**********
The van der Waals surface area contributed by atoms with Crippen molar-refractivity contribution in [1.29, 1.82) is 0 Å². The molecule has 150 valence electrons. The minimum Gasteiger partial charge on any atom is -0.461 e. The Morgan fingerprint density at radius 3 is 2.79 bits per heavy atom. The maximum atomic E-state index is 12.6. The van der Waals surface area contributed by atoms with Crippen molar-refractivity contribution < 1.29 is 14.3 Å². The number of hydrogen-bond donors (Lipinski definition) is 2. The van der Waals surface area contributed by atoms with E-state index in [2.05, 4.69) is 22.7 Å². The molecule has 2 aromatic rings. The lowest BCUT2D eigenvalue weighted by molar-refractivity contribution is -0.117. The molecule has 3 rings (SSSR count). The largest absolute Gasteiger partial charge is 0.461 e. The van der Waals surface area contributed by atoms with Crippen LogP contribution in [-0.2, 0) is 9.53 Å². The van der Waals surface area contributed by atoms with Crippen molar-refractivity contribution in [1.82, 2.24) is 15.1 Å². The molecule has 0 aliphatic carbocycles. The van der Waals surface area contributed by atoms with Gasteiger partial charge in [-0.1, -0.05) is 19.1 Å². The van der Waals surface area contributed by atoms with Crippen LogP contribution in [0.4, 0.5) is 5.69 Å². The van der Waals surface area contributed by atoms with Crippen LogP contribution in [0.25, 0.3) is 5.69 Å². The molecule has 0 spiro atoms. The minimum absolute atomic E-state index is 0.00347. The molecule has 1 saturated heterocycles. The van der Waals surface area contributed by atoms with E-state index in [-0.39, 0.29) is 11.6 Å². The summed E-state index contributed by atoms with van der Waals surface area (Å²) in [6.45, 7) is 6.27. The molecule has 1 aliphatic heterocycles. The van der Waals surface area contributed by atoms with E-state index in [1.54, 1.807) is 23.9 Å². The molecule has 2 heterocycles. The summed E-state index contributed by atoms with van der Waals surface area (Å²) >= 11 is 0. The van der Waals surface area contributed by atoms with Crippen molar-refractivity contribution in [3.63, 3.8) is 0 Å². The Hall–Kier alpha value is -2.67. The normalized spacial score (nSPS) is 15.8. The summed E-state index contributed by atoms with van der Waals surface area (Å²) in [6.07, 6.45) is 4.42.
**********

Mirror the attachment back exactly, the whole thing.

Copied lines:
The van der Waals surface area contributed by atoms with Crippen molar-refractivity contribution in [1.29, 1.82) is 0 Å². The molecule has 150 valence electrons. The minimum Gasteiger partial charge on any atom is -0.461 e. The Morgan fingerprint density at radius 3 is 2.79 bits per heavy atom. The maximum atomic E-state index is 12.6. The van der Waals surface area contributed by atoms with Crippen molar-refractivity contribution < 1.29 is 14.3 Å². The number of hydrogen-bond donors (Lipinski definition) is 2. The van der Waals surface area contributed by atoms with E-state index in [2.05, 4.69) is 22.7 Å². The molecule has 2 aromatic rings. The lowest BCUT2D eigenvalue weighted by molar-refractivity contribution is -0.117. The molecule has 3 rings (SSSR count). The largest absolute Gasteiger partial charge is 0.461 e. The van der Waals surface area contributed by atoms with Crippen LogP contribution in [-0.2, 0) is 9.53 Å². The van der Waals surface area contributed by atoms with Crippen molar-refractivity contribution in [1.82, 2.24) is 15.1 Å². The molecule has 0 aliphatic carbocycles. The van der Waals surface area contributed by atoms with Gasteiger partial charge in [-0.1, -0.05) is 19.1 Å². The van der Waals surface area contributed by atoms with Crippen LogP contribution in [0.4, 0.5) is 5.69 Å². The van der Waals surface area contributed by atoms with Crippen LogP contribution in [0.25, 0.3) is 5.69 Å². The molecule has 0 spiro atoms. The minimum absolute atomic E-state index is 0.00347. The molecule has 1 saturated heterocycles. The van der Waals surface area contributed by atoms with E-state index in [-0.39, 0.29) is 11.6 Å². The summed E-state index contributed by atoms with van der Waals surface area (Å²) in [6.45, 7) is 6.27. The molecule has 1 aliphatic heterocycles. The van der Waals surface area contributed by atoms with E-state index in [1.54, 1.807) is 23.9 Å². The molecule has 2 heterocycles. The summed E-state index contributed by atoms with van der Waals surface area (Å²) >= 11 is 0. The van der Waals surface area contributed by atoms with Crippen molar-refractivity contribution in [3.63, 3.8) is 0 Å². The Hall–Kier alpha value is -2.67. The normalized spacial score (nSPS) is 15.8. The summed E-state index contributed by atoms with van der Waals surface area (Å²) in [6.07, 6.45) is 4.42.